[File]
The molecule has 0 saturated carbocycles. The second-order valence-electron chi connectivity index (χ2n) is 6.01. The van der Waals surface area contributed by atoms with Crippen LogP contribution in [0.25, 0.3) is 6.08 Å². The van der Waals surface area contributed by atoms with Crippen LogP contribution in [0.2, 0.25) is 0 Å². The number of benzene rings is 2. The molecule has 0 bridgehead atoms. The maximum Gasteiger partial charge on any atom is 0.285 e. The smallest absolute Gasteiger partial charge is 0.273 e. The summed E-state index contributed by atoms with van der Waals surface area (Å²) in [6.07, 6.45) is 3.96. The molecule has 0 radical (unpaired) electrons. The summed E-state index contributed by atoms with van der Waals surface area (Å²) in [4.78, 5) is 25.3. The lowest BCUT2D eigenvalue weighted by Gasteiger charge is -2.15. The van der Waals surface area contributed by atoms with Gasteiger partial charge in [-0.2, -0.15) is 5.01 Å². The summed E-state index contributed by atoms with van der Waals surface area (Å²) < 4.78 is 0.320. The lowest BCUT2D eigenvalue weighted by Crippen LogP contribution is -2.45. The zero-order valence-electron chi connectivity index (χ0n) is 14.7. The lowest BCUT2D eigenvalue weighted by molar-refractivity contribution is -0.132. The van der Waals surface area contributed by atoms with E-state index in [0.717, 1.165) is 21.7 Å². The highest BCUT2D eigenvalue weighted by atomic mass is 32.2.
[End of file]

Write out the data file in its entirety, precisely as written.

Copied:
The molecule has 0 saturated carbocycles. The second-order valence-electron chi connectivity index (χ2n) is 6.01. The van der Waals surface area contributed by atoms with Crippen LogP contribution in [0.25, 0.3) is 6.08 Å². The van der Waals surface area contributed by atoms with Crippen LogP contribution in [0.2, 0.25) is 0 Å². The number of benzene rings is 2. The molecule has 0 bridgehead atoms. The maximum Gasteiger partial charge on any atom is 0.285 e. The smallest absolute Gasteiger partial charge is 0.273 e. The summed E-state index contributed by atoms with van der Waals surface area (Å²) in [6.07, 6.45) is 3.96. The molecule has 0 radical (unpaired) electrons. The summed E-state index contributed by atoms with van der Waals surface area (Å²) in [4.78, 5) is 25.3. The lowest BCUT2D eigenvalue weighted by Gasteiger charge is -2.15. The van der Waals surface area contributed by atoms with Gasteiger partial charge in [-0.2, -0.15) is 5.01 Å². The summed E-state index contributed by atoms with van der Waals surface area (Å²) < 4.78 is 0.320. The lowest BCUT2D eigenvalue weighted by Crippen LogP contribution is -2.45. The zero-order valence-electron chi connectivity index (χ0n) is 14.7. The lowest BCUT2D eigenvalue weighted by molar-refractivity contribution is -0.132. The van der Waals surface area contributed by atoms with E-state index in [0.717, 1.165) is 21.7 Å². The highest BCUT2D eigenvalue weighted by atomic mass is 32.2.